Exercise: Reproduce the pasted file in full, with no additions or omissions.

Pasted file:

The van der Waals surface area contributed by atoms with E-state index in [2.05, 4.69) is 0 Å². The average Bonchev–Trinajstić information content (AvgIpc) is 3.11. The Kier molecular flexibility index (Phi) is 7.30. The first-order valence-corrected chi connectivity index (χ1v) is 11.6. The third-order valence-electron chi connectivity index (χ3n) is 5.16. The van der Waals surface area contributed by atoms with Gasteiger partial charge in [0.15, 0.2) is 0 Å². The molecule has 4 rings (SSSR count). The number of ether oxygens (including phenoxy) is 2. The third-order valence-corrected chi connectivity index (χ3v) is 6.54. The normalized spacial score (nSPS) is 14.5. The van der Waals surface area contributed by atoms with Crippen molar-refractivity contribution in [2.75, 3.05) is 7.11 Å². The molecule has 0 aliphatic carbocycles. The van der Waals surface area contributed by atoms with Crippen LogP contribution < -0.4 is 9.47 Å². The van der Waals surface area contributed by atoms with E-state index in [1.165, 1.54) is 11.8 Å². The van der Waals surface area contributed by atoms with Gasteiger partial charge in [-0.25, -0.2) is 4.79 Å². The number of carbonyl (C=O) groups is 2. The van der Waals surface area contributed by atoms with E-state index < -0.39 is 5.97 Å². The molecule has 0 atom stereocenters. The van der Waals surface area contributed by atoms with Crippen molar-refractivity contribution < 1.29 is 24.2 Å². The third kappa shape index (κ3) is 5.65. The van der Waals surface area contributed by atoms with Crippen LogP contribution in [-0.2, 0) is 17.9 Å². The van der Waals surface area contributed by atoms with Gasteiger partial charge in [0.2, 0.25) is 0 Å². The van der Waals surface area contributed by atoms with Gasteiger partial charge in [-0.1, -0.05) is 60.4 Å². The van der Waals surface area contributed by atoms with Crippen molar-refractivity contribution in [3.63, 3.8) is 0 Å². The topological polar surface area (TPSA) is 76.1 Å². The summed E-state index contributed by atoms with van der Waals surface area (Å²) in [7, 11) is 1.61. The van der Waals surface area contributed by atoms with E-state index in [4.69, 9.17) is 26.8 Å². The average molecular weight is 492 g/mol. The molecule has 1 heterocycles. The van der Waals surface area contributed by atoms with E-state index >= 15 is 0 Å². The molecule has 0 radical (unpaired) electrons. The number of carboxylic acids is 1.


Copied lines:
The van der Waals surface area contributed by atoms with E-state index in [2.05, 4.69) is 0 Å². The average Bonchev–Trinajstić information content (AvgIpc) is 3.11. The Kier molecular flexibility index (Phi) is 7.30. The first-order valence-corrected chi connectivity index (χ1v) is 11.6. The third-order valence-electron chi connectivity index (χ3n) is 5.16. The van der Waals surface area contributed by atoms with Gasteiger partial charge in [0.15, 0.2) is 0 Å². The molecule has 4 rings (SSSR count). The number of ether oxygens (including phenoxy) is 2. The third-order valence-corrected chi connectivity index (χ3v) is 6.54. The normalized spacial score (nSPS) is 14.5. The van der Waals surface area contributed by atoms with Crippen molar-refractivity contribution in [2.75, 3.05) is 7.11 Å². The molecule has 0 aliphatic carbocycles. The van der Waals surface area contributed by atoms with Crippen LogP contribution < -0.4 is 9.47 Å². The van der Waals surface area contributed by atoms with E-state index in [1.165, 1.54) is 11.8 Å². The van der Waals surface area contributed by atoms with Gasteiger partial charge in [-0.25, -0.2) is 4.79 Å². The number of carbonyl (C=O) groups is 2. The van der Waals surface area contributed by atoms with E-state index < -0.39 is 5.97 Å². The molecule has 0 atom stereocenters. The van der Waals surface area contributed by atoms with Crippen molar-refractivity contribution < 1.29 is 24.2 Å². The third kappa shape index (κ3) is 5.65. The van der Waals surface area contributed by atoms with Crippen LogP contribution in [-0.2, 0) is 17.9 Å². The van der Waals surface area contributed by atoms with Gasteiger partial charge in [0.2, 0.25) is 0 Å². The van der Waals surface area contributed by atoms with Gasteiger partial charge in [-0.1, -0.05) is 60.4 Å². The van der Waals surface area contributed by atoms with Crippen molar-refractivity contribution in [3.63, 3.8) is 0 Å². The topological polar surface area (TPSA) is 76.1 Å². The summed E-state index contributed by atoms with van der Waals surface area (Å²) in [7, 11) is 1.61. The van der Waals surface area contributed by atoms with E-state index in [4.69, 9.17) is 26.8 Å². The average molecular weight is 492 g/mol. The molecule has 1 heterocycles. The van der Waals surface area contributed by atoms with E-state index >= 15 is 0 Å². The molecule has 0 radical (unpaired) electrons. The number of carboxylic acids is 1.